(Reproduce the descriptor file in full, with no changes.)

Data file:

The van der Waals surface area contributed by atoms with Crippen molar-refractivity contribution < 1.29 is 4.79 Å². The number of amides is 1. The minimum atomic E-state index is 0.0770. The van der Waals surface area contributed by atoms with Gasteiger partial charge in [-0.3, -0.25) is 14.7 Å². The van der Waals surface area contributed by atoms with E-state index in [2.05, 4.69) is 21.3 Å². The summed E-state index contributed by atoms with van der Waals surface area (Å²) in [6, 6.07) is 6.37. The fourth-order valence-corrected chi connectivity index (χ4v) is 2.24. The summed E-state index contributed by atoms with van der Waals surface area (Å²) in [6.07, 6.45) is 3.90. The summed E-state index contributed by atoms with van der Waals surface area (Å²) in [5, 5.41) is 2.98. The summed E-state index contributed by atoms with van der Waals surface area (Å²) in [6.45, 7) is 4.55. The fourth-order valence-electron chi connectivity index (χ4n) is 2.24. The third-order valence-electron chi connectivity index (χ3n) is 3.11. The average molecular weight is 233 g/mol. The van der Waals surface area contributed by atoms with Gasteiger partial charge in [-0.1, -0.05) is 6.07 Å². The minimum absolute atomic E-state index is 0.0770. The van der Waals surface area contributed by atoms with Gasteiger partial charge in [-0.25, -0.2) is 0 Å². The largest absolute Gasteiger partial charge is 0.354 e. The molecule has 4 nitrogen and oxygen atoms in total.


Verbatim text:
The van der Waals surface area contributed by atoms with Crippen molar-refractivity contribution < 1.29 is 4.79 Å². The number of amides is 1. The minimum atomic E-state index is 0.0770. The van der Waals surface area contributed by atoms with Gasteiger partial charge in [-0.3, -0.25) is 14.7 Å². The van der Waals surface area contributed by atoms with E-state index in [2.05, 4.69) is 21.3 Å². The summed E-state index contributed by atoms with van der Waals surface area (Å²) in [6, 6.07) is 6.37. The fourth-order valence-corrected chi connectivity index (χ4v) is 2.24. The summed E-state index contributed by atoms with van der Waals surface area (Å²) in [6.07, 6.45) is 3.90. The summed E-state index contributed by atoms with van der Waals surface area (Å²) in [5, 5.41) is 2.98. The summed E-state index contributed by atoms with van der Waals surface area (Å²) in [6.45, 7) is 4.55. The fourth-order valence-electron chi connectivity index (χ4n) is 2.24. The third-order valence-electron chi connectivity index (χ3n) is 3.11. The average molecular weight is 233 g/mol. The van der Waals surface area contributed by atoms with Gasteiger partial charge in [-0.1, -0.05) is 6.07 Å². The minimum absolute atomic E-state index is 0.0770. The van der Waals surface area contributed by atoms with Gasteiger partial charge in [-0.25, -0.2) is 0 Å². The largest absolute Gasteiger partial charge is 0.354 e. The molecule has 4 nitrogen and oxygen atoms in total.